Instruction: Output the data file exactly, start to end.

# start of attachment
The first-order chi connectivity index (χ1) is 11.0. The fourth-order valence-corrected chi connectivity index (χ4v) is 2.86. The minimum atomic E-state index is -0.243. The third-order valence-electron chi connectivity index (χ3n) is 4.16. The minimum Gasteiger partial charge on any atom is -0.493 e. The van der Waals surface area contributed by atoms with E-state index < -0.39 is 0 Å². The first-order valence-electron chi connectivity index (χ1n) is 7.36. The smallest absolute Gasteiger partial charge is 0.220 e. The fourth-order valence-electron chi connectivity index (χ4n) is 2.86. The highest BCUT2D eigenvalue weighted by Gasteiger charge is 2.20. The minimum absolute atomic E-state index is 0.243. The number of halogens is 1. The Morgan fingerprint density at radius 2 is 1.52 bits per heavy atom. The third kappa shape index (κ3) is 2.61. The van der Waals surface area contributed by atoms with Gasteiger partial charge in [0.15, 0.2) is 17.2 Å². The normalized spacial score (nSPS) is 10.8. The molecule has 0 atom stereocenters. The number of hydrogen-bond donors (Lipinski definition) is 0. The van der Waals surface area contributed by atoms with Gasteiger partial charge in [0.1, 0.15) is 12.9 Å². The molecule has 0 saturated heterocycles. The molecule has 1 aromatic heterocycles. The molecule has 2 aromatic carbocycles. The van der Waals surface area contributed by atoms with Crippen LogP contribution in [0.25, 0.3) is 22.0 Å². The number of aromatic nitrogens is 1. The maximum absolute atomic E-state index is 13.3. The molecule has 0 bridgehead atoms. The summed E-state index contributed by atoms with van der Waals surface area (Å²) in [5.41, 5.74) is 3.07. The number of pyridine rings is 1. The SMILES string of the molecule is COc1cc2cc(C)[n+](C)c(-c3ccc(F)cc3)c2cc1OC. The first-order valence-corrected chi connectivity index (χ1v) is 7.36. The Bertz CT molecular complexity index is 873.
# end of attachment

The first-order chi connectivity index (χ1) is 11.0. The fourth-order valence-corrected chi connectivity index (χ4v) is 2.86. The minimum atomic E-state index is -0.243. The third-order valence-electron chi connectivity index (χ3n) is 4.16. The minimum Gasteiger partial charge on any atom is -0.493 e. The van der Waals surface area contributed by atoms with E-state index < -0.39 is 0 Å². The first-order valence-electron chi connectivity index (χ1n) is 7.36. The smallest absolute Gasteiger partial charge is 0.220 e. The fourth-order valence-electron chi connectivity index (χ4n) is 2.86. The highest BCUT2D eigenvalue weighted by Gasteiger charge is 2.20. The minimum absolute atomic E-state index is 0.243. The number of halogens is 1. The Morgan fingerprint density at radius 2 is 1.52 bits per heavy atom. The third kappa shape index (κ3) is 2.61. The van der Waals surface area contributed by atoms with Gasteiger partial charge in [0.15, 0.2) is 17.2 Å². The normalized spacial score (nSPS) is 10.8. The molecule has 0 atom stereocenters. The number of hydrogen-bond donors (Lipinski definition) is 0. The van der Waals surface area contributed by atoms with Gasteiger partial charge in [0.1, 0.15) is 12.9 Å². The molecule has 0 saturated heterocycles. The molecule has 1 aromatic heterocycles. The molecule has 2 aromatic carbocycles. The van der Waals surface area contributed by atoms with Crippen LogP contribution in [0.25, 0.3) is 22.0 Å². The number of aromatic nitrogens is 1. The maximum absolute atomic E-state index is 13.3. The molecule has 0 bridgehead atoms. The summed E-state index contributed by atoms with van der Waals surface area (Å²) in [5.41, 5.74) is 3.07. The number of pyridine rings is 1. The SMILES string of the molecule is COc1cc2cc(C)[n+](C)c(-c3ccc(F)cc3)c2cc1OC. The first-order valence-corrected chi connectivity index (χ1v) is 7.36. The Bertz CT molecular complexity index is 873.